The thing I enjoy most about this is that I can look back over time and see the effects of stress, sleeplessness and exercise on my health, especially my blood pressure. BTW, as long as we are talking about gadgets, I use a wrist cuff to measure my blood pressure. I bought a Kroger brand for $35. Arm cuffs hurt me to the point of crying and were extremely dependent upon who was doing the measuring, which made my blood pressure look much worse than it was. By monitoring my own blood pressure, I have been able to convince doctors to stop giving me high doses of medication that were making me so dizzy, I could only take before bed. I suspect I had low blood pressure for a few years based upon over-medication. I now take the cuff with me to doctor and thus avoid the arm cuff. I learned my blood pressure and pulse are higher at the doctor's office than when I am measuring at home (look up "white-coat syndrome"). There are problems with a wrist cuff under reporting, so I aim for about 10 points (bottom number 70) below "normal" just to be sure.
What I've learned from using this app is that my pulse and blood pressure are greatly influence by my sleep patterns and my stress levels. When I am getting enough sleep and not overworking, the numbers are much lower. High stress weaks drive the readings up, especially at night. Meditation helps.
So my project oriented, detailed-loving, objective-data-loving self is happy that I have ways to measure my progress in improving my health that do not rely upon weight or BMI.
Finally, I have no idea if this app is better than any other of the glucose monitoring apps out there, but I've used this one for about 3 months and it has made a difference in my health. I highly recommend it or finding something similar to it, especially if you love projects and control.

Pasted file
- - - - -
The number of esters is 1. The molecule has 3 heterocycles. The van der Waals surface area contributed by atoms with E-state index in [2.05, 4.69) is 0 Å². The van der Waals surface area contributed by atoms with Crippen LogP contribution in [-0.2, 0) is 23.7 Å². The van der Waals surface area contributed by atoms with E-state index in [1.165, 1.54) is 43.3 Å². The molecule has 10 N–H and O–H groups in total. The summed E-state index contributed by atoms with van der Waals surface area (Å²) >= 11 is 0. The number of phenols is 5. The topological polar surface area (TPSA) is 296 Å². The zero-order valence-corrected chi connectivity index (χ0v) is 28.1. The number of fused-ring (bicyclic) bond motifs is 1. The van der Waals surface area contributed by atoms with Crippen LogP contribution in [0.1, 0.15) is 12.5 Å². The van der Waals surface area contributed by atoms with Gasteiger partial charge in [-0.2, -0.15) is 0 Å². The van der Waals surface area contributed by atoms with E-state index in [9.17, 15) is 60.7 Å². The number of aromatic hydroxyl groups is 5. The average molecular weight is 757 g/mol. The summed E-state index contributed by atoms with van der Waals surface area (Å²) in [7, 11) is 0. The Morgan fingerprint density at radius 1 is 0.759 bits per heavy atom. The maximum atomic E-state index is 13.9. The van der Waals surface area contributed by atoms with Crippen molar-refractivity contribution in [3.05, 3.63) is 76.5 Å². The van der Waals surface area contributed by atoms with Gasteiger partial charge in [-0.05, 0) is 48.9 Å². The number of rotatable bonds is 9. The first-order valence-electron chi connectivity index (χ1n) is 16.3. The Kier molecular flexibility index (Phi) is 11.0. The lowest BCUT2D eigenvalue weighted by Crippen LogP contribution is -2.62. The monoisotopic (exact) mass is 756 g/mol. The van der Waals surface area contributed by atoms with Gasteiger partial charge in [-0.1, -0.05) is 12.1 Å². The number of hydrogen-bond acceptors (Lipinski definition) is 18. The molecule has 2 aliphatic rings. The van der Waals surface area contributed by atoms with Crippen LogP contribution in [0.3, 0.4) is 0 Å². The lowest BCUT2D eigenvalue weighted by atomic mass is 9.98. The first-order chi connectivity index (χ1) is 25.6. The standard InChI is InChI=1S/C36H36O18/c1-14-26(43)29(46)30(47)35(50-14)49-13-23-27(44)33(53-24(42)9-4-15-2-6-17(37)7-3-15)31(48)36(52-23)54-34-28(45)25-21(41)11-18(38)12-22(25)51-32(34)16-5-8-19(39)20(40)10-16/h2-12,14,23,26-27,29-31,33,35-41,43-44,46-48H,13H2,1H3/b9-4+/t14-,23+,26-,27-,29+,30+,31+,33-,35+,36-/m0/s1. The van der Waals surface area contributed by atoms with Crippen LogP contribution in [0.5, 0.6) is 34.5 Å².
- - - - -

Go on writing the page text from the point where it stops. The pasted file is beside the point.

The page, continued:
Today's call for writing asks us to post tips for caregivers. I don't really have much in this area. It is a one-day-at-a-time kind of life when one or both people in a couple are dealing with chronic illness and disabilities.
Instead of tips, today I want to pay tribute to people who do this and do it willingly, lovingly and with great stress and difficulty. Many times, being devoted to someone else's health is detrimental to one's own health.
In March 1997, I got sick and didn't get well. What seemed at first to be a bad stomach virus, turned into months of my being bed-ridden, weak and catching every infection from any kind of bug I ran across (fungal, bacterial, viral). In a word, I was "dependent."
I won't go into all the details of what happened that year, but I do know it was the beginning of an odyssey that has so far lasted 16 years with no end in sight. My husband, Carl Wilkerson, and I had only been married 5 years when all this began. He is 8 years younger than me, so he was only 31 years old.